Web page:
4 If the letter is intended for publication, then the integrity of the letter changes. On the other hand, if the letter is intended only for the eyes of th e addressee, it is likely to convey a greater degree of honesty. Letters often provide mundane details about everyday life or details about it ems that would most likely no t be contained in a speech, such as Pliny's letters about ghost stories and dolphins or the love letter to Pliny's third wife. The format and content of the letter ar e up to Pliny's imagination, unlike a forensic speech whose subject is dictated by necessity. Such speeches are composed on behalf of a client; letters are concerne d with countless scenarios. Letters contain humor and colloquialisms that the aristocracy of the period thought proper to use, items excluded from the genre of oratory. Letters also aim at a different audience. Unlike a speech in which the orator is speaking before the senate or law courts (incl uding the judge and jury ), the people, or the princeps (whose general personality traits are known), a letter is written to a specific person with a unique personality. Sometimes Pliny writes to a person in an official capacity, but more often he writes to him or her as a friend and a colleague. The perspectives of each addressee change, and so does Pliny's perspective and objective. Letters show the writer's hope for the pa st, present, and future. Letters and speeches are both "in the moment"; that is, they are written for a specific event. Letters can display either the persona lity of an individual or th e personality expected by the audience. Thus, letters can demonstrate acceptable versus unacceptable behavior. Letters are a private genre which can be published publicly, while speeches are a public genre which can be published privately. For ex ample, Cicero sent a copy of his improved speech to Milo and published his orations against Verres without actually performing


5 them. Finally, letters can show the change of opinion or attitude over time. As I hope to demonstrate in the fourth chapter, Pliny's attitude towards revision and other literary concerns changes as the letters (and thus the years) progress. There are some things that letters cannot do. Letters cannot prove or disprove honesty or partiality, and they cannot prove sin cerity. Letters create their own reality and interact with the sec ond half of a dialogue that is missi ng. The writer anticipates what the addressee is thinking and modi fies his words to suit the addressee (Stirewalt 1993, 3). While the second half of the dialogue may be r ecreated to a point, it can never be fully realized since only one part of the interaction survives. The goal of this thesis is to compare the letters to a speech, so we need to define the art of speaking as Pliny practiced it. Oratory is the art of elo quent speech and is a part of rhetoric, the art of persuasion. Oratory is divided into thr ee main categories: judicial, deliberative, and epideictic. Judicial oratory (both defense and prosecution) takes place in the courts and deals with both criminal and ci vil cases. Trials were held either in one of the assemblies (usually presided over by a praetor), the centumviral court, which took over civil cases such as propert y and inheritance disputes, or special judicial commissions (called quaestiones ) (Kennedy 1972, 1-17). Deliberative oratory includes speeches befo re the various assemblies or the army, or for the purpose of political campai gning. Two of the most common types are contio (any speech not given in the Senate) and sententiae (the advice of a senator given during a session of the Senate) (Kennedy 1972, 18-21) . During the empire, the need for deliberative oratory declined greatly; few desired to challenge the emperor or his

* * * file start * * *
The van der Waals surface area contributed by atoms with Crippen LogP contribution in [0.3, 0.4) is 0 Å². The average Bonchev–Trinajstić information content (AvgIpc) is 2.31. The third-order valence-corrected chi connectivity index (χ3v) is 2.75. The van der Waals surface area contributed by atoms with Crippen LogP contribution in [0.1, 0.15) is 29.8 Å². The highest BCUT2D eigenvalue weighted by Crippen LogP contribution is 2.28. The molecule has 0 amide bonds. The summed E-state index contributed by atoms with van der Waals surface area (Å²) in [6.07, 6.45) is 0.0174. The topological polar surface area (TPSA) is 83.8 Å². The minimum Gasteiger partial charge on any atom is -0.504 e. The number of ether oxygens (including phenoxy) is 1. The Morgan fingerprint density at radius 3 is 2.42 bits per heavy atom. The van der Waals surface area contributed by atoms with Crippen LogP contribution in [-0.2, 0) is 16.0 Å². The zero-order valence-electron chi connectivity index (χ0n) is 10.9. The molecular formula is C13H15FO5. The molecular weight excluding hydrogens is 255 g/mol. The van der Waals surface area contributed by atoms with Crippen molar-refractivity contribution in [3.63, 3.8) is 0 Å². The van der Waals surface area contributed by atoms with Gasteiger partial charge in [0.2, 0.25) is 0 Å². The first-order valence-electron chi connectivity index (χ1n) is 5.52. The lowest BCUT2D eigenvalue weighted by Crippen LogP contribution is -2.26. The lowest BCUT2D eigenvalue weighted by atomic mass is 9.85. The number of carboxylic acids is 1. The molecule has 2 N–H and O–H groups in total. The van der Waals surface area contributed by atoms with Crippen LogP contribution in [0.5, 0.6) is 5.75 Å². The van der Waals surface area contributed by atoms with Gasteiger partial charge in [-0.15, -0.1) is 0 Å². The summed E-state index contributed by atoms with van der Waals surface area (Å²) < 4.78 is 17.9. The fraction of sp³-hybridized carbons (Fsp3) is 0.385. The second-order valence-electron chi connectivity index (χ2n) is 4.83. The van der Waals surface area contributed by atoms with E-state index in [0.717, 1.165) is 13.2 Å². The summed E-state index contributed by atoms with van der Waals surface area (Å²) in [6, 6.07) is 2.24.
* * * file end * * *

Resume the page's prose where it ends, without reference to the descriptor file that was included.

6 supporters. However, deliberative oratory was used to advise or inform the princeps (Kennedy 1972, 430-1). Epideictic oratory was not as prominent in Rome during the Republic. It consisted mainly of the laudatio funebris or funeral speech which praised the deceased and his or her family (Kennedy 1972, 21-2). Du ring the first century CE, the actio gratiarum became more important (Kennedy 1972, 429). The actio gratiarum is a speech of thanks in return for election to the consulship. During the republic, this speech was addressed to the people; during the principa te, it was addressed to the gods and princeps (Nixon 1994, 2-3; Kennedy 1972, 429). When Pliny became consul, the gratiarum actio that he delivered became known as the Panegyricus (which I will discuss in more detail in chapter 4) and thus it falls into the category of epideictic oratory. Pliny, however , tells us that he wr ote and gave several judicial speeches in the courts as well as served as a memb er of the centumviral court and the advisory council of Trajan. Both Tacitus and he were regarded as the premier orators of their day. Pliny himsel f studied under Quintilian. There are several reasons why it is useful to compare the letters of Pliny with the Panegyricus . First, the change in audience offers a change in the information presented. It is obvious that Pliny may say one thing to flatter in a public speech but something completely different when the letter is priv ate and to a different audience. Although we are unable to decide what Pli ny truly believed, this dissonan ce between the letters and the speech (and among the individual letters themselv es) can show the ultimate goal, ideals, and the thought process of th e author and especially any changes to these ideas over a